Non-Absorbable Inorganic Suture Materials Or Metallic Sutures
These are non-absorbable, monofilament or braided/twisted multifilament sutures. Wires of different metals like tantalum, silver, copper, stainless steel or vitallium are used in monofilament or multifilament form as suture material. Use of metallic sutures is not new. It has been centuries since when wires of metals like lead, gold and silver were being used by surgeons. They are used as implants or along with implants most of the time and not removed in general except skin.
It is a rare metal, inert to tissues like stainless steel. Foil is used in surgical procedures. Monofilament wire is commonly used in sizes ranging from 4 to 6/0.
Most commonly used in neurological anastmosis and also have been used in kidney resection, gastric resection surgeries, rhinoplastic surgeries, hernioplasties, vessel anastmosis etc.
Fig: Tantalum Wire (By Steelo Fabrica)
2. Silver Wire
Silver wires and other forms are used to some extent as suture material. It has some antiseptic properties but it becomes ionized in tissues and can cause inflammation/irritation.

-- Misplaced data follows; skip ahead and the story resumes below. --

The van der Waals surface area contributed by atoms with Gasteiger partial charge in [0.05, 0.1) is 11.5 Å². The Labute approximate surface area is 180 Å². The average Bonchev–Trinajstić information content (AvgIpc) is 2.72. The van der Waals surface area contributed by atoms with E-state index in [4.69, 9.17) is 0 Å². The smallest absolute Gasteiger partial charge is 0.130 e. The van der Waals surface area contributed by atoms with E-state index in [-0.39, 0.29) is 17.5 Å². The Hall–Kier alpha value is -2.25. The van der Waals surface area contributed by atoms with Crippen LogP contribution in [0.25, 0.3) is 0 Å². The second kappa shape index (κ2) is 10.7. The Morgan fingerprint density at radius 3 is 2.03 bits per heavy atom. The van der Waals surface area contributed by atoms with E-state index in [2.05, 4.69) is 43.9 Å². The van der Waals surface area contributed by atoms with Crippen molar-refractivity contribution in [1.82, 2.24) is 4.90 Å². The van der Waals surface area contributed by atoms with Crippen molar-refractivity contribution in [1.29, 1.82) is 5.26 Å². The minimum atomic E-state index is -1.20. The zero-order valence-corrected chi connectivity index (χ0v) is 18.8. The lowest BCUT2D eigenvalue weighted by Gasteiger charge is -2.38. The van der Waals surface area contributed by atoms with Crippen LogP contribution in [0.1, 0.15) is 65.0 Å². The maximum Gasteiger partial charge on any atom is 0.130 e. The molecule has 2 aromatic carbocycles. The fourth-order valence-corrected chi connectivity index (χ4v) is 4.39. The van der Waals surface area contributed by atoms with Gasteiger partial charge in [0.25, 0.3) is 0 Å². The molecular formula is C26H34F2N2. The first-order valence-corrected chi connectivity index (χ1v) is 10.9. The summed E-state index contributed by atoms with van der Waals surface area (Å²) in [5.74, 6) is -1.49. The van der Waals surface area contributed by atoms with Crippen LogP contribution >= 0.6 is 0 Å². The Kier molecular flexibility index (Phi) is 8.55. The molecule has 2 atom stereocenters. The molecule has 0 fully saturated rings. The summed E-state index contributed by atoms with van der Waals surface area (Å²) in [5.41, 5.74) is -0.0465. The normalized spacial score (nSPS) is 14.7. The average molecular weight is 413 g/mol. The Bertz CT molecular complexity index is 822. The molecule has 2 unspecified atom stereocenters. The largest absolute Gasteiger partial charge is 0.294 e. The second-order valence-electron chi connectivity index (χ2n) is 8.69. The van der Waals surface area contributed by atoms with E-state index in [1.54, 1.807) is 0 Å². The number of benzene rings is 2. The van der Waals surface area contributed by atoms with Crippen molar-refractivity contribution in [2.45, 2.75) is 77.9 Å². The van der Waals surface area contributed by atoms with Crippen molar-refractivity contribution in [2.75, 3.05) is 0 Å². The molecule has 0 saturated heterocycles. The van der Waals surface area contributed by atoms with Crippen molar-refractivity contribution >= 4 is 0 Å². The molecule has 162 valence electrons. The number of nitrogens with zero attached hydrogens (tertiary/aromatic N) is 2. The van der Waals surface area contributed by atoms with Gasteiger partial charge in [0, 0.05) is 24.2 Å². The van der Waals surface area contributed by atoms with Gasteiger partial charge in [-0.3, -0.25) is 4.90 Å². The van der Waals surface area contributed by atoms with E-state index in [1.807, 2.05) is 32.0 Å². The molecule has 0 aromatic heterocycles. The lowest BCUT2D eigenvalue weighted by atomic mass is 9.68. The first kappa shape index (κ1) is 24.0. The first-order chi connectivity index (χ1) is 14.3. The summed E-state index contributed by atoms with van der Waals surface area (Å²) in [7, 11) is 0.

(To enhance antibacterial properties of regular suture threads they are also treated with silver). Less commonly used in modern day surgery but in ancient times it has been used.
3. Copper Wire
It is more suitable to repair fractures due to its flexibility. It has better knotting ability than aluminium but also obsolete and out of trend now.
Fig: Copper wire for surgical use by PeierTech
4. Aluminium wire
It is more flexible than stainless steel. But not used in recent trends.
It is a cobalt-chromium-molybdenum (Co-27Cr-5.5Mo-2.5Ni-0.25C) alloy that has characteristics like stainless steel and is applicable surfaces. It is wear-resistant and has excellent tensile strength. The Michel wound clips are applied with a special in situations where stainless steel sutures can be used. it is mainly used in dentistry and orthopedic procedures.
What is vitallium used for?
Vitallium is a mixed alloy like stainless steel and mainly used in making prosthesis in dentistry and orthopedics due to its resistance to corrosion.
Is vitallium a titanium?
No. Vitallium is different from titanium. But has similar tensile strength like vitallium.